If you are feeling frustrated because your parents are still going out even after circuit breaker measures are in place, you are not alone.

Policing has not deterred some of our Pioneer and Merdeka Generation Singaporeans from loitering in void decks, meeting their friends and having meals at hawker centres.

As millennials, we are comfortable creating memes and sharing social posts about the missteps of the older generation from the safety of our homes and the anonymity behind our keyboards. But we should remember that these people could also be our parents.

It would not be kind to treat our parents with exasperation, instead of being as patient with them as they were with us when we were kids.

This is how I think we should treat our parents (and older Singaporeans) during the circuit-breaker period. Hear me out.

Parents who insist on panic-buying

Parents who insist on panic buying during circuit breaker period
Giphy / euronews

We react with fury or amusement when they crowd supermarkets just to hoard food and household cleaning items.

But remember when we got so excited at a toy store that we wanted to buy everything on the shelves thinking it was our one and only chance to be there? How did our parents react then?

They told us calmly and patiently that we could only pick one toy that day. And not to worry, there would be other chances to get more goodies.

If we could explain to our parents in the same calm manner that supermarkets would still be open and stocks would still be replenished, and that they needn’t worry, then maybe they would be more receptive to what we say.

Parents who believe and spread fake news

Parents who believe and spread fake news during circuit breaker period
Giphy / Shalita Grant

It’s easy for us millennials to sift out the real from the fake. We are well-versed in photo editing apps and new technology. But for people in our parents’ generation, using smartphones or even Facebook may be a challenge for them.

Some of us are probably guilty of chiding them for spreading fake news and show our impatience when they spam the family WhatsApp group chats with dubious links from even more dodgy sources.

But if we think back to the time when our parents taught us our ABCs, or even how to walk as babies, isn’t it shameful of us to be this easily exasperated now that we are older?

Remember how many times your mum or dad had to go through those math problems before you got it right?

If we just take 10 seconds to breathe and calm down before responding to our parents’ messages, it may stop us from rage-texting and creating a tense relationship.

Parents who insist on going out during the circuit breaker

Parents who insist on going out during the circuit breaker period
Giphy / Curb Your Enthusiasm

Remember when we insisted on going out to meet our friends, even when it was past midnight?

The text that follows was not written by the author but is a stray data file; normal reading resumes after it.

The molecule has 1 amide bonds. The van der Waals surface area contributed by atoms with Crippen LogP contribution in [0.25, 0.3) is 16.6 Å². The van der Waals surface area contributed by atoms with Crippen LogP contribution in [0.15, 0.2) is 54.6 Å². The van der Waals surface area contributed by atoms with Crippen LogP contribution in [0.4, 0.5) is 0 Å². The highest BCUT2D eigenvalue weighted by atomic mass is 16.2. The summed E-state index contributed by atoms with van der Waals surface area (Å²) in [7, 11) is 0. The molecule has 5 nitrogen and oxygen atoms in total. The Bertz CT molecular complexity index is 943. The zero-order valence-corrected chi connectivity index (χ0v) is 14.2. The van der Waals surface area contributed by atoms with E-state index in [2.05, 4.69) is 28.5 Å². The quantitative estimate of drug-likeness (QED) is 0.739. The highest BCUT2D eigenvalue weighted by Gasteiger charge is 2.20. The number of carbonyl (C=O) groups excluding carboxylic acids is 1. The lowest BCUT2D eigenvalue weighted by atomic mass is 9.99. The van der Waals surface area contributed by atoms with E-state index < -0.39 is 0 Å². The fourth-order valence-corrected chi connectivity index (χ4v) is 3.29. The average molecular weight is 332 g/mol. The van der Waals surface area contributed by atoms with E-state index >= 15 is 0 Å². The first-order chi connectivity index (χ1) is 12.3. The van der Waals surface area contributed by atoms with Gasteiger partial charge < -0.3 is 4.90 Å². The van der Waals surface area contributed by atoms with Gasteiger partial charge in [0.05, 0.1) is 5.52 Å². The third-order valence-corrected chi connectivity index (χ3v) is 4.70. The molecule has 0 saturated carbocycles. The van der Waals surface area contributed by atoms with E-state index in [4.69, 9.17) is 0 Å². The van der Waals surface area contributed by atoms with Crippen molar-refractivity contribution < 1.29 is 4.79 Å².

When we came home, it was often to shouting matches and maybe even a few strokes of the cane (I know I did).

Why did we do that? Bored, feeling cooped up at home and wanting to be in the company of like-minded friends perhaps? Does that sound familiar?

In the same manner, the motivations that the older generation have when they ignore our advice to practise safe distancing, and insist on continuing their regular activities, may be the same impulses we had as teenagers.

Research shows that social isolation has real health consequences for senior citizens. As children grow up and move out, these seniors’ social circles will shrink. Furthermore, with the circuit breaker limiting visits from loved ones such as grandchildren, it may be an even tougher time for the elderly right now.

Some elderly couples may also have a tendency to bicker when left to their own devices. To help them occupy their time, teach your parents how to reach out virtually to extended family and friends through video calls or tell them about some of the free courses that are available online.

Tragically, some vulnerable seniors get abused by their own children they live with. So before calling such elderly folk out on social media for not staying at home, remember that you may not know all the details of their circumstances.

How are we helping our parents during circuit breaker period
Giphy / Curb Your Enthusiasm

Research has shown that people over 60 are the most vulnerable to COVID-19 and the mortality rate rises based on a patient’s age. In Singapore, as of Apr 20, all 11 deaths are of people over 60.

Singapore’s circuit breaker is a serious affair. While we want to be understanding towards our parents’ need for socialising, we must still engage them, especially when they may face safe distancing fines or even jail if they continue to disregard the rules. In my opinion, talking to our parents respectfully and in a gracious manner would be the best way to convince them. After all, didn’t they raise you in that way? Or if not, didn’t you wish that they had given you some leeway too?

It’s ironic how the tables have turned and we are now the ones who worry about our parents, but it would not be a laughing matter if they or someone we know contract the virus.

If you know of any seniors who are feeling isolated and lonely, reach out or volunteer with Project BUDDY where volunteers provide a friendly voice to seniors every week.

While we do our part by staying home, let’s be patient and kind to one another in our speech, thoughts and actions, especially to our aging parents who have raised us, as best as they can, to be socially responsible individuals.

It is only right that we help them navigate this new normal as best as we can.

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